Conducting reference checks is an absolutely crucial cog in your recruitment process. We’ve heard several hiring nightmares over the years that confirms this: “They were the perfect candidate on paper but turned out to be a costly choice in the long run.”
A reference check can often be your last chance to ensure that your ideal candidate is really who you think they are. Of course, not everything goes as planned. When you’ve had a vital role on the market for too long, the decision to skip reference checking can seem like a good one at the time but can quickly turn into an expensive and damaging mistake.
That said, some may say references are flawed from the start. Candidates choose who to use as a reference so how can you ensure the information you’re provided can help you make the right hiring decision?
Why Conduct a Reference Check?
When it comes to recruiting great Accounting & Finance and Business & Executive Support professionals, ensuring you have a complete and holistic view of your top candidates is crucial to making the best decision. While psychometric testing and skills assessments are excellent ways to ensure your ideal candidate has the relevant skills, experience, and traits for the role and your business, a reference check is a substantive method of verifying your evaluation prior to the candidate starting work.
In addition to reaffirming the image of the candidate you have, reference checking is also an excellent way to help decide between a few strong prospective employees. It also promotes a fairer recruitment process for all. Even the most experienced and skilled professionals can struggle in an interview setting. A reference check can help strengthen the position of people who are not naturally talented at interviewing. All-in-all, reference checking can help you to hire people who are truly a great fit to your business’s needs and culture.
How to Conduct an Excellent Reference
To ensure references aid in identifying potential best-fit employees, there are several things you should watch out for. The first is the person your ideal candidate is referring. If the referee is a former Manager from the candidate’s distant past, this could be an indication that the candidate is not confident in what their current Manager might say about them. If you’re faced with this example, ask your candidate if they could provide a reference from a recent employer and question if they cannot.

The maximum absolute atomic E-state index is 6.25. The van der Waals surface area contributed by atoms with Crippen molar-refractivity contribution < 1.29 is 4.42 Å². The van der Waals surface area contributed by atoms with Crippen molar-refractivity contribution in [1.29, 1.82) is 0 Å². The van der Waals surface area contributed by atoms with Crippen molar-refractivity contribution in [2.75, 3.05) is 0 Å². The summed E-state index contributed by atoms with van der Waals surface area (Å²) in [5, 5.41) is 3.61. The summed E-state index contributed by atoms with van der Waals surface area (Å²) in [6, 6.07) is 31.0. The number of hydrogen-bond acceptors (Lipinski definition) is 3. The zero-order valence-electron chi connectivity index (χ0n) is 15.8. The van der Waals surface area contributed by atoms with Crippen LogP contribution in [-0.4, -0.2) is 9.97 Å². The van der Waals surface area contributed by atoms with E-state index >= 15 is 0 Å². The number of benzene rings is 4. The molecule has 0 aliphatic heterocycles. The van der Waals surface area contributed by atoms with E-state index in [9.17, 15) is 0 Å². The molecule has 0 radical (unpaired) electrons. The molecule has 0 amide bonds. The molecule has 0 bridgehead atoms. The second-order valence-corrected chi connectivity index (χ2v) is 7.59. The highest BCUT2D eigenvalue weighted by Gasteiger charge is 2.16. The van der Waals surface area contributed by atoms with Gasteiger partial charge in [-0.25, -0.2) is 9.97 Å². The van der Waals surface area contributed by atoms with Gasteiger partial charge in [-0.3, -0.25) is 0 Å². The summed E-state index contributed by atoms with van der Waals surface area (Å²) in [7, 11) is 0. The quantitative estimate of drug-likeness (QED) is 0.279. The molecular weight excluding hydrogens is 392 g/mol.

It could be likely that requesting a reference from their current Manager could understandably jeopardise your candidate’s current employment. You might also come across times where your ideal candidate worked for an organisation who has a strict policy on providing references, and will only confirm the dates that they worked. In any case, it’s still important to ensure you gain enough information so that you feel confident that your candidate is who they say they are. With this in mind, it’s perfectly acceptable to ask for additional references, such as from a previous Manager or colleague who has since left the business and is no longer bound by policy.
Regardless of who the candidate decides to put forward for a reference though, it’s important to always approach the information you receive with caution. This is because your candidate controls who they decide to provide as a reference and it’s very unlikely that they’re going to choose someone who would speak ill of their performance or achievements.
Apply Best Practice to Reference Checking
In some instances, Hiring Managers might decide to reach out to their own network or mutual connections to gain more information about an applicant. However, it’s important to note that without the candidate’s prior consent, there could be legal ramifications if the applicant feels their privacy has been infringed. Abiding by a Best Practice methodology will always be the most ethical and legitimate approach to conducting references.
It’s also crucial that you pay attention to the questions you’re asking referees. Any question that could be seen as discriminatory, such as topics around ethnicity, disabilities, physical appearance, religion, age or anything else that is personal in nature, can land you in legal hot water unless you can clearly link them as a requirement of the position.
Information gained through social media can also fall under the same potential dangers of discrimination. Whilst it is perfectly legal to access public information on a social media platform, if an applicant can prove it led to a discriminatory hiring decision, the same legal ramifications mentioned above might apply. To avoid this, your business should abide by a Best Practice methodology that actively avoids basing hiring decisions on information that isn’t relevant to the job requirements.
The cost of making the wrong hire can be significant, so it’s crucial that you are conducting strong reference checks to safeguard your business. That said, this process doesn’t come without its own potential risks. As a Best Practice certified recruitment partner since 2004, our expert Recruitment Consultants ensure that at least two highly detailed references have been completed before any candidates are presented to you. This will also include cross-referencing information and verbally contacting all referees to safeguard against potential fraudulent references. This is so that you can rest assured knowing that the candidates before you have been meticulously matched to your business’s unique needs. If you’re interested to find out how Parker Bridge can help your organisation, get in touch with us today.